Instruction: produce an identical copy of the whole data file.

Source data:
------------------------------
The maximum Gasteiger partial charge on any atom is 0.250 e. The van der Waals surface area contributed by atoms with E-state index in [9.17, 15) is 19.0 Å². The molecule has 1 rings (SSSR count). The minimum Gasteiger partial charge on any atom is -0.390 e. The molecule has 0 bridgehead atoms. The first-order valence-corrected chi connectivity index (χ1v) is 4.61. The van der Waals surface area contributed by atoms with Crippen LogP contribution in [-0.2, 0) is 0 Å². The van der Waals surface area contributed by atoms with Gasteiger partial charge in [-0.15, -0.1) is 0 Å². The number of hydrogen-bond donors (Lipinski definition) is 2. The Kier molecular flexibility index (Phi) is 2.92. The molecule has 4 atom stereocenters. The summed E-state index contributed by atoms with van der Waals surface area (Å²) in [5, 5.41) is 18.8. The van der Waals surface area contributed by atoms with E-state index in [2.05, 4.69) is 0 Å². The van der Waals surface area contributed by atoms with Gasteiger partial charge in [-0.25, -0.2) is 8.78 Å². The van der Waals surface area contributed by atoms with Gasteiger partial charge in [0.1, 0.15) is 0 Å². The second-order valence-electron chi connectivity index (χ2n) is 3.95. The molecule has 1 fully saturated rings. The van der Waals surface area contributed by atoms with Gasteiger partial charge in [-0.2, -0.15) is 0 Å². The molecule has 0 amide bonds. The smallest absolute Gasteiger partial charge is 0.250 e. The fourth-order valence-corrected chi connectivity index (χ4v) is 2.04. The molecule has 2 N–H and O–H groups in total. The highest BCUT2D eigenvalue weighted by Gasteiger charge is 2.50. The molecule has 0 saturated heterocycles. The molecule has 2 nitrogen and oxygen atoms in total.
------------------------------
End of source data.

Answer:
The maximum Gasteiger partial charge on any atom is 0.250 e. The van der Waals surface area contributed by atoms with E-state index in [9.17, 15) is 19.0 Å². The molecule has 1 rings (SSSR count). The minimum Gasteiger partial charge on any atom is -0.390 e. The molecule has 0 bridgehead atoms. The first-order valence-corrected chi connectivity index (χ1v) is 4.61. The van der Waals surface area contributed by atoms with Crippen LogP contribution in [-0.2, 0) is 0 Å². The van der Waals surface area contributed by atoms with Gasteiger partial charge in [-0.15, -0.1) is 0 Å². The number of hydrogen-bond donors (Lipinski definition) is 2. The Kier molecular flexibility index (Phi) is 2.92. The molecule has 4 atom stereocenters. The summed E-state index contributed by atoms with van der Waals surface area (Å²) in [5, 5.41) is 18.8. The van der Waals surface area contributed by atoms with E-state index in [2.05, 4.69) is 0 Å². The van der Waals surface area contributed by atoms with Gasteiger partial charge in [-0.25, -0.2) is 8.78 Å². The van der Waals surface area contributed by atoms with Gasteiger partial charge in [0.1, 0.15) is 0 Å². The second-order valence-electron chi connectivity index (χ2n) is 3.95. The molecule has 1 fully saturated rings. The van der Waals surface area contributed by atoms with Gasteiger partial charge in [-0.2, -0.15) is 0 Å². The molecule has 0 amide bonds. The smallest absolute Gasteiger partial charge is 0.250 e. The fourth-order valence-corrected chi connectivity index (χ4v) is 2.04. The molecule has 2 N–H and O–H groups in total. The highest BCUT2D eigenvalue weighted by Gasteiger charge is 2.50. The molecule has 0 saturated heterocycles. The molecule has 2 nitrogen and oxygen atoms in total.